Free From Harm
Recognizing and accepting animal pleasure is an act of basic empathy. It
is recognizing that—when it comes to the experience of a quality of
life—they are us and we are them. Animal behavior is one of the clearest windows onto animals’ inner lives.
The way animals behave helps to demonstrate their sentience, and I like to
say that sentience is the bedrock of ethics.
— Author, ethologist and biologist Dr. Jonathan Balcombe.
Author, ethologist and biologist Dr. Jonathan Balcombe is breaking new ground in our understanding of and appreciation for animals. For many, Second Nature, his last book, was their first introduction to his fascinating and brave new world of animal behaviorism. His new book, The Exultant Ark: A Pictorial Tour of Animal Pleasure, promises to broaden even more the base of his audience with compelling visual references for all of the major insights in the book.
Not only does Balcombe make us rethink our attitudes and relationships with non-human animals; he also compels us to turn that knowledge into action. Free from Harm interviewed Jonathan to get a deeper understanding of his ideas and in particular how they apply to animals used in agriculture.
FFH: Some scientists just do their research, write their reports and visit conferences. But you seem to have a more active role in being an animal advocate. To what extent do you apply your study of animals into action for animals?
JB: I consider my job as an animal advocate at least as important as my role as a scientist. I apply my study and knowledge of animals into action through my writings—books, blogs, scholarly papers, book chapters, etc.—and through public speaking.
FFH: How does science intersect with ethics in your analysis of animal behavior?
JB: Animal behavior is one of the clearest windows onto animals’ inner lives. The way animals behave helps to demonstrate their sentience, and I like to say that sentience is the bedrock of ethics.
FFH: How do you explain why the study of animal behavior, ethology, has remained so underdeveloped up until the present time?
JB: Observing animal behavior is so absorbing that I’m a bit stumped as to why there was so relatively little written about it before Darwin’s time. But let’s give science its due; after a period of myopic denial when it was doubted even whether animals were conscious, the latter twentieth century has seen the emergence of ethology as a lively and very active field. I view ethology’s contributions to our understanding of animals as one of the pillars supporting the animal rights movement.
FFH: What major directions do you see this discipline headed in?
JB: I am encouraged by the recent rise in relatively benign studies on animal emotions and cognition. I think these trends will continue. We are beginning to see more studies that combine behavior with noninvasive brain imaging and measures of biochemical changes (e.g., hormone responses to emotional events) to show parallels between human- and non-human animals. This sort of evidence is very persuasive, and I believe it has a key role in compelling the sort of paradigm shift people in this social movement are hoping for.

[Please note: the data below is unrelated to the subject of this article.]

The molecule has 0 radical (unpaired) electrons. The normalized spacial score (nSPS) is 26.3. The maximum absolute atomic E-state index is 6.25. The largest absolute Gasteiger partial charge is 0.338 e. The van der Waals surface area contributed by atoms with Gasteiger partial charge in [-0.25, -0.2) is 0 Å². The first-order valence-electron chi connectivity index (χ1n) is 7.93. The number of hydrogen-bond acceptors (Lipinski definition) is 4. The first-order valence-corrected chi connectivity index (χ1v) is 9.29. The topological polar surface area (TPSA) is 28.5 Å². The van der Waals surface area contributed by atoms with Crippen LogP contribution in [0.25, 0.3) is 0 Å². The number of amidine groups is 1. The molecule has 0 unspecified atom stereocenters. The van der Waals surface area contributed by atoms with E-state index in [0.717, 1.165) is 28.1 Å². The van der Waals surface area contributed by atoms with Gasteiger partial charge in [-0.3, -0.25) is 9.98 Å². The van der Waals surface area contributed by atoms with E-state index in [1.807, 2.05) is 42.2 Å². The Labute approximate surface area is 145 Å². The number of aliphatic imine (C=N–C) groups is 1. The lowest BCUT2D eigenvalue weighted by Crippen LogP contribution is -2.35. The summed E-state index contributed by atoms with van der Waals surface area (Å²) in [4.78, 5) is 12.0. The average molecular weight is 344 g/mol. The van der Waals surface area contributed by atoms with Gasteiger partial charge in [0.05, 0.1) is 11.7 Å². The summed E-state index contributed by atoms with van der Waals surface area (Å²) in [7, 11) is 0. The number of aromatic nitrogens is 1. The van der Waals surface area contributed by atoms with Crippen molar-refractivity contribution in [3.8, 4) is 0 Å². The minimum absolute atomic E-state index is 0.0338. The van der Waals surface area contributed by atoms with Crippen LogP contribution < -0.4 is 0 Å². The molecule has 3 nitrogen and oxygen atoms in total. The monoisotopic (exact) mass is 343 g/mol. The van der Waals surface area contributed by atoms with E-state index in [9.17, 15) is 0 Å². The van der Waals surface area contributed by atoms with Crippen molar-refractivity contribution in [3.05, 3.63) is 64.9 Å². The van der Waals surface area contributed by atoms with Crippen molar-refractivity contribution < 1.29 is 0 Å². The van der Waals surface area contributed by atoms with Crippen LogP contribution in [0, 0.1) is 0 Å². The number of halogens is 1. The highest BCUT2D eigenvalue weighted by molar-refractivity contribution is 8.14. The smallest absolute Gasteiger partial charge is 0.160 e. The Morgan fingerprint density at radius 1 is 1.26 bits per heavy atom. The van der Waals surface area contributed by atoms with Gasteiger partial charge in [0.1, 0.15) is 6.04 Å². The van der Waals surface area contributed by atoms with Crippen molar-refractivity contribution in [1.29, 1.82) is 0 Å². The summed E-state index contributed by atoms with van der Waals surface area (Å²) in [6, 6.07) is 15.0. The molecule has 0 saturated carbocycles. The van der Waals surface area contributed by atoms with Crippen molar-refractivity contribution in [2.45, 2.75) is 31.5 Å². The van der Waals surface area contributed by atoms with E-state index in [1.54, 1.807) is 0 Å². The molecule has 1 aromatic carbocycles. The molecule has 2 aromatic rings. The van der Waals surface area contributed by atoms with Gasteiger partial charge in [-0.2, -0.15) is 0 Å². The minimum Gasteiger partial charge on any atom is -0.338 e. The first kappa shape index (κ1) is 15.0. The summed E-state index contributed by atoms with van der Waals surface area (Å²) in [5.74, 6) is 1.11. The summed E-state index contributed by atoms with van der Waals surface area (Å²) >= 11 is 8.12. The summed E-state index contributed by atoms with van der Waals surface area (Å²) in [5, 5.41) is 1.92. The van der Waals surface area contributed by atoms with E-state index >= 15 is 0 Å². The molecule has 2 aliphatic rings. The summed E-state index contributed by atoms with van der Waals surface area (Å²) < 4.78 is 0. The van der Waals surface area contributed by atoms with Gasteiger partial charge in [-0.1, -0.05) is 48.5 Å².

FFH: What can a better understanding of pleasure in animals do to help us understand ourselves better?
JB: Recognizing and accepting animal pleasure is an act of basic empathy. It is recognizing that—when it comes to the experience of a quality of life—they are us and we are them.
FFH: How did you go about selecting the images in The Exultant Ark?
JB: Some images were easy to select because they were both beautiful and they “shouted” animal pleasure. Others were more subtle and required communication with the photographer to help clarify what was going on when the photo was taken. I also had a framework into which I wanted to organize the photos (e.g., categories of play, touch, love, sex, food, and companionship), and some otherwise legitimate images just didn’t fit that framework.
FFH: With regard to farmed animals, what unique ethical questions do we face with the knowledge we have of their behavior and intelligence?
JB: There’s really just one overarching ethical question here: How can we possibly justify mutilating these animals, crowding them into places that thwart even their most basic needs, and then shipping them in terribly stressful conditions to the horror of their slaughter—when we don’t even need to eat them to begin with? The answer is clear: We can’t.
FFH: What opposing views of animal behavior serve to justify the treatment of farmed animals today? What are their sources?
JB: I’ve yet to see a single opposing view that justifies our treatment of farmed animals.
FFH: How important do you think veganism is as an ethical and practical solution to the fate of animals used in agriculture today?
JB: Veganism is as vital as it is easy. I regard it as the Holy Grail of personal activism for animals, the environment, and human health. It is also a useful tool for addressing this nation’s economic woes.